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Before You Buy a New Toy for Your Gifted Child


Updated August 16, 2006

How often do parents see what they think is the perfect game or toy for their gifted child only to find that the child is less than enthusiastic? Or maybe the child is excited about the new toy, but the excitement fades after a few hours of play. Buying toys for gifted kids can be tricky. Learning to apply the appropriate criteria will allow parents to buy smart toys for their smart kids!


Toys for gifted children should provide some degree of challenge, but not so much that it is frustrating to work with. The challenge should also be intentional and not the result of poor design. Toys that are difficult to put together or fall apart easily are simply frustrating. Gifted children enjoy using their minds. They like to figure things out. Games and toys that allow them to exercise their minds are good choices. Puzzles and games like the "Set" card game are examples of good games.


Another consideration when buying a toy for a gifted child is whether it allows a child to be creative. The mental stimulation comes not from figuring out a winning strategy or working out a puzzle, but from imginative play. Blocks and other construction toys are excellent ways for kids to use their imaginations. Sometimes games will provide not just intellectual challenge but also opportunities for children to be creative. Various art supplies will also provide opportunities for creative play.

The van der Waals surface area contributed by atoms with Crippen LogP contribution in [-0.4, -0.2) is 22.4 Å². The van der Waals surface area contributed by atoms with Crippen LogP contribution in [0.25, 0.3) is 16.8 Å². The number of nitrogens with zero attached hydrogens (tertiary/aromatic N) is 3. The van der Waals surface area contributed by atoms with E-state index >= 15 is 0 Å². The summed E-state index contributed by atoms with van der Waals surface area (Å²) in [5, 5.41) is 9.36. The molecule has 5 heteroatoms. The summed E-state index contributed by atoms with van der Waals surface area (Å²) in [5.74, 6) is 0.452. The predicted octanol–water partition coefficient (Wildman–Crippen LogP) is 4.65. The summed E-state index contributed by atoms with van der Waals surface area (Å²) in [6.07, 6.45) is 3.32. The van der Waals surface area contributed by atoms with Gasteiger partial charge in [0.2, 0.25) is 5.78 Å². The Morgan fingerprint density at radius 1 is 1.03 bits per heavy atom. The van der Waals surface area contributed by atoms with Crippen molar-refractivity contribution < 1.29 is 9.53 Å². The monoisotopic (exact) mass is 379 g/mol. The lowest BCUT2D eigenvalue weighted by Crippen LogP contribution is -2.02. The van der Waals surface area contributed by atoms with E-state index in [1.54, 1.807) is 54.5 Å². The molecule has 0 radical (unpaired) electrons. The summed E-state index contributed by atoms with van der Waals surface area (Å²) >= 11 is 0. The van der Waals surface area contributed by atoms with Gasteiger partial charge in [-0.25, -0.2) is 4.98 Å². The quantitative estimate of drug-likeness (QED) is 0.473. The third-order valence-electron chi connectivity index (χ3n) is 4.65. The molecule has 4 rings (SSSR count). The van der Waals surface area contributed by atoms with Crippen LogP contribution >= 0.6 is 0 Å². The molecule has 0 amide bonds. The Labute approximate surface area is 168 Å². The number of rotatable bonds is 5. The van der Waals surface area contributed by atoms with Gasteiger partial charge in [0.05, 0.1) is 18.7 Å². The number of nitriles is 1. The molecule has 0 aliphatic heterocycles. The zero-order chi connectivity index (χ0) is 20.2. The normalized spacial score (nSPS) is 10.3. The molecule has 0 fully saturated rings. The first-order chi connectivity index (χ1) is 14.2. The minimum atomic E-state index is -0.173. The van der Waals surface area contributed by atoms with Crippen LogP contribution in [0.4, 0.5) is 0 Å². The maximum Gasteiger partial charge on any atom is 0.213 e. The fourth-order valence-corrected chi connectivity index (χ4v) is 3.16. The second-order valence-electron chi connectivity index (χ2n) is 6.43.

Child's Interests

If your child is school age, look for toys that feed his or her interests. For example, if your child loves language, look for language-based games and toys like Mad Gab. However, if your child is a toddler or preschooler, consider toys that would appeal to various interests, including art and music. Young children need exposure to all the world has to offer. Otherwise, dormant talents may remain dormant. Older children need variety too, but may already have interests that should be nurtured.


Many toys are marketed for either boys or girls. Dolls and dollhouses, for instance, are marketed for girls, while trucks and cars are marketed for boys. However, the primary considerations for gifted boys and girls should not be which gender a toy is marketed for, but whether it is challenging, allows for creativity, and will nurture a child's interest. Gifted girls often love science while gifted boys may love art.


Parents of gifted children, like most parents, will look at the recommended ages for a particular toy or game. However, since gifted children are intellectually advanced, they are usually able to play with and enjoy games for older children. They will often get quickly bored with toys meant for younger children. The only criteria parents should worry about are whether the game has appropriate subject matter (i.e. not sexually oriented) and whether a toy for a toddler presents a choking hazard.
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